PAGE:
KNLT Safeguards Chained Rock Trail

Over this winter Kentucky Natural Lands Trust (KNLT) protected 49 acres of Pine Mountain just outside of Pineville. The tract connects two noncontiguous portions of Pine Mountain State Resort Park, Kentucky’s first state park. The newly protected tract safeguards the trail to Chained Rock, one of the most iconic overlooks in Eastern Kentucky.

Chained Rock in Bell County has long been the subject of local lore. The ridgeline above present-day Pineville and the Cumberland River has a rock outcrop that looks like a large boulder poised to tumble down the mountain into town. Tales of the rock being secured by a chain were told to local children and passing travelers. In fact, there wasn’t a chain until a group in the early 1930s made the local lore a reality by installing a 110-foot chain. The feature is accessible via a 0.5-mile trail from the Chained Rock Lookout Road parking area.  

The chain of Chained Rock ~ John Neichter

The newly protected tract is part of 13,000 acres of contiguous state conservation lands that include the state park, a state park nature preserve and a state forest. The Cumberland River cuts through Pine Mountain in this area forming a natural passage through the rough terrain.

“We are grateful to local landowner Katherine Reese for partnering with KNLT to safeguard such an important part of Pine Mountain. KNLT is delighted to secure the trail to Chained Rock and will work with Kentucky State Parks to ensure ongoing access to this historic landmark.”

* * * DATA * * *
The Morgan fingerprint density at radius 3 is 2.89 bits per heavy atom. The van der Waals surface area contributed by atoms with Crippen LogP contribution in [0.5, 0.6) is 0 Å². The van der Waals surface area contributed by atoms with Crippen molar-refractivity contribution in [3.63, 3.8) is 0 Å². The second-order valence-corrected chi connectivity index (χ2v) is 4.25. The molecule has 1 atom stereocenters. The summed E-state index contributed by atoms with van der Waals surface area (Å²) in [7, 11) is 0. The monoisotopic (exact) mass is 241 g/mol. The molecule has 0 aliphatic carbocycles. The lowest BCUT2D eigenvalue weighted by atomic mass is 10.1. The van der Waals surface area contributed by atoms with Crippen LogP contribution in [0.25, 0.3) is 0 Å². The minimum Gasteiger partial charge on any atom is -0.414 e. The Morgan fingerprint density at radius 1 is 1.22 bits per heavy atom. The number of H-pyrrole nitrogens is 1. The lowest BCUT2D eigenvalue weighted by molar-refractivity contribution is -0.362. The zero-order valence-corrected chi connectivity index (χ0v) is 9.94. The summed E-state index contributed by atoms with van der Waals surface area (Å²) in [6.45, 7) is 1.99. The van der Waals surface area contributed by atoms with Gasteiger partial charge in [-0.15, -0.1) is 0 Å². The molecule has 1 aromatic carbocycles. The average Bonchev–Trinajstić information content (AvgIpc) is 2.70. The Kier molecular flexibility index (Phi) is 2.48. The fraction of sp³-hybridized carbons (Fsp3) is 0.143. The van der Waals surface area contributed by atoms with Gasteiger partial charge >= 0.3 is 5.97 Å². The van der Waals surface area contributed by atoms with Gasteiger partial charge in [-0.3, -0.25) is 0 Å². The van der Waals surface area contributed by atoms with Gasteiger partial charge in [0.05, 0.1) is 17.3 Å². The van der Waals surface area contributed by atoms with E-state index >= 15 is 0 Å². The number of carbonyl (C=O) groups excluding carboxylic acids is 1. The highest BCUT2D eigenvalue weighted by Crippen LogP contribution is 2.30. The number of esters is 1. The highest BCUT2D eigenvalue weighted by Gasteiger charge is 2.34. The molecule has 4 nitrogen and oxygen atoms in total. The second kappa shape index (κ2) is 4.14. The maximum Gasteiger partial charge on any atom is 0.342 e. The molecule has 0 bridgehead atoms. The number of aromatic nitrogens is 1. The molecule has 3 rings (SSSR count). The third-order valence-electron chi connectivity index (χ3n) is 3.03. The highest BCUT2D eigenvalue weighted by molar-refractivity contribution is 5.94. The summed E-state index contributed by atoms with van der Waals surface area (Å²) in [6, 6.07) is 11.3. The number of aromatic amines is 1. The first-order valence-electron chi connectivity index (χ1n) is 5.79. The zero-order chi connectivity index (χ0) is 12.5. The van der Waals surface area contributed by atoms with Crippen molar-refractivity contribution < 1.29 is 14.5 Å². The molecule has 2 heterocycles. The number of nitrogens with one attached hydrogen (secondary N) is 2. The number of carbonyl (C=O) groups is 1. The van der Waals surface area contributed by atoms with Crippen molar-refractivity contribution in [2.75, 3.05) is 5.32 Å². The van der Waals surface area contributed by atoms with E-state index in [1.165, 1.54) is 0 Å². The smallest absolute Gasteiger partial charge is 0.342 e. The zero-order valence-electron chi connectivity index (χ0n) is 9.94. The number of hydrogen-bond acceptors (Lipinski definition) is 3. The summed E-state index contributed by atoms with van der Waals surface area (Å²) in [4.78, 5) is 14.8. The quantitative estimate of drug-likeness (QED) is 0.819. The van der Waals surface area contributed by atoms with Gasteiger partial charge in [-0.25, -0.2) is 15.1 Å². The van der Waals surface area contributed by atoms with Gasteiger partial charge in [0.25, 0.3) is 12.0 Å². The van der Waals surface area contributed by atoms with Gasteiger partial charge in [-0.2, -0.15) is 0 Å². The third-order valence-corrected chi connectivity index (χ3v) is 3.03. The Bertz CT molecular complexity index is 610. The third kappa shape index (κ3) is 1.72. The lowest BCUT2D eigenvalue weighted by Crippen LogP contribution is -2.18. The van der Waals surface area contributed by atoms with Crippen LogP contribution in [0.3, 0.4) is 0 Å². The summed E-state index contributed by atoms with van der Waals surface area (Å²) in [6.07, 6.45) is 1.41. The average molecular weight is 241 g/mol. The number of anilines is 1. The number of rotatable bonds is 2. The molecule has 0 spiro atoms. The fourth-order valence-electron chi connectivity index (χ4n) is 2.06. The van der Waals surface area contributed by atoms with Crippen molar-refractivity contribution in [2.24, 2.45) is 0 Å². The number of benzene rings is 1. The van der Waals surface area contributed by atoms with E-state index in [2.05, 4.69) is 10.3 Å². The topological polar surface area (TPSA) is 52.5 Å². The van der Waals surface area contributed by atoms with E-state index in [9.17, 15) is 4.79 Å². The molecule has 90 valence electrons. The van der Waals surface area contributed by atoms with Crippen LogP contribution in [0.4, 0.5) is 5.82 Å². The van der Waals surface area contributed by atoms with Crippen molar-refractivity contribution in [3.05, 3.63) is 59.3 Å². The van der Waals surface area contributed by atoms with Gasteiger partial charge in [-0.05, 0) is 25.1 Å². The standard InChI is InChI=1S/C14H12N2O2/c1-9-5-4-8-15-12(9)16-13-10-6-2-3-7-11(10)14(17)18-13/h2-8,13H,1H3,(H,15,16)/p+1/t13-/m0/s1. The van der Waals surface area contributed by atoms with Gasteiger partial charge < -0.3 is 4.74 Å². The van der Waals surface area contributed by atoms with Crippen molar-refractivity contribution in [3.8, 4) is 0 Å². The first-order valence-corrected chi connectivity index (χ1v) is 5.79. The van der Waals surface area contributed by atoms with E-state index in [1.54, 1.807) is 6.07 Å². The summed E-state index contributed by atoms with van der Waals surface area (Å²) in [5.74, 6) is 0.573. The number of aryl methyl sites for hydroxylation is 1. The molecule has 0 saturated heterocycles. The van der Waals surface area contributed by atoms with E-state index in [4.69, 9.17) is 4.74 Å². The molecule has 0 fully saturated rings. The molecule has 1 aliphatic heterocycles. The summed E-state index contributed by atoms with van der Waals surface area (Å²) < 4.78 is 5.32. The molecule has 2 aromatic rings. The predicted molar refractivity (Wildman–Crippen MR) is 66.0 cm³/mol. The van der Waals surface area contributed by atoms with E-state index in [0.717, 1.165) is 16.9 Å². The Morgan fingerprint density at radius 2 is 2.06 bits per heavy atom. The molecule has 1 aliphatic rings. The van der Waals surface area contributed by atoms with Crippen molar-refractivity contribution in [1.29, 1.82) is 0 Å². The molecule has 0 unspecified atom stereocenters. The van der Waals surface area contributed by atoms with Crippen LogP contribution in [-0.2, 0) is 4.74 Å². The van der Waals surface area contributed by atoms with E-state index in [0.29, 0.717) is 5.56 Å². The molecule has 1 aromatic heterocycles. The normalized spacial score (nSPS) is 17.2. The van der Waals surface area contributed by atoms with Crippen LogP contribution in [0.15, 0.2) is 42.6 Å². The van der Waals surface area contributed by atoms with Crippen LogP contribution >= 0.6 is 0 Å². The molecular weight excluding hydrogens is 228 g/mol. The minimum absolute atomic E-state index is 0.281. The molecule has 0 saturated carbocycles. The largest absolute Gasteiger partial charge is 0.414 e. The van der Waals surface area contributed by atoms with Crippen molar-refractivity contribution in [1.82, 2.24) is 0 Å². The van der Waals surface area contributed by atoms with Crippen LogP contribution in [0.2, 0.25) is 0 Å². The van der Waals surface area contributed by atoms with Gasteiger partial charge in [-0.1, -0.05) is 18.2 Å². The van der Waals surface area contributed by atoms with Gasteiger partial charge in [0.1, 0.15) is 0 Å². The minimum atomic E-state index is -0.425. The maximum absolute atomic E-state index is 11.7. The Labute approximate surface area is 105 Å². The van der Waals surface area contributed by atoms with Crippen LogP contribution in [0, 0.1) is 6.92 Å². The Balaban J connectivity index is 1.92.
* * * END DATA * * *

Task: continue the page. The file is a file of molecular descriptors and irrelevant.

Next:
~ Greg Abernathy, KNLT Executive Director

Pine Mountain is a 125-mile forested corridor that provides critical habitat for thousands of species of plants and animals; nearly 200 of these species are considered rare, some found nowhere else on the planet. The newly protected tract contains forested headwaters of the Cumberland River, part of a notable aquatic system with extraordinary biodiversity. The streams and rivers of this region are the most biodiverse temperate freshwater ecosystem in the world and part of the Mississippi River Watershed, the fourth largest watershed in the world. 

This conservation project is made possible by the power of partnership. We are grateful for support from individual donors, foundations, and partners. We thank the Imperiled Bat Conservation Fund (U.S. Fish and Wildlife Service, Kentucky Field Office) for supporting this project. 

Projects like these would not be possible without the support of our donors! Join our movement and give today:


3/28/24 — KNLT Safeguards Chained Rock Trail Press Release (PDF)

Cover photo: Pine Mountain-Chained Rock ~ Ted Wathen KY Documentary Photographic Project

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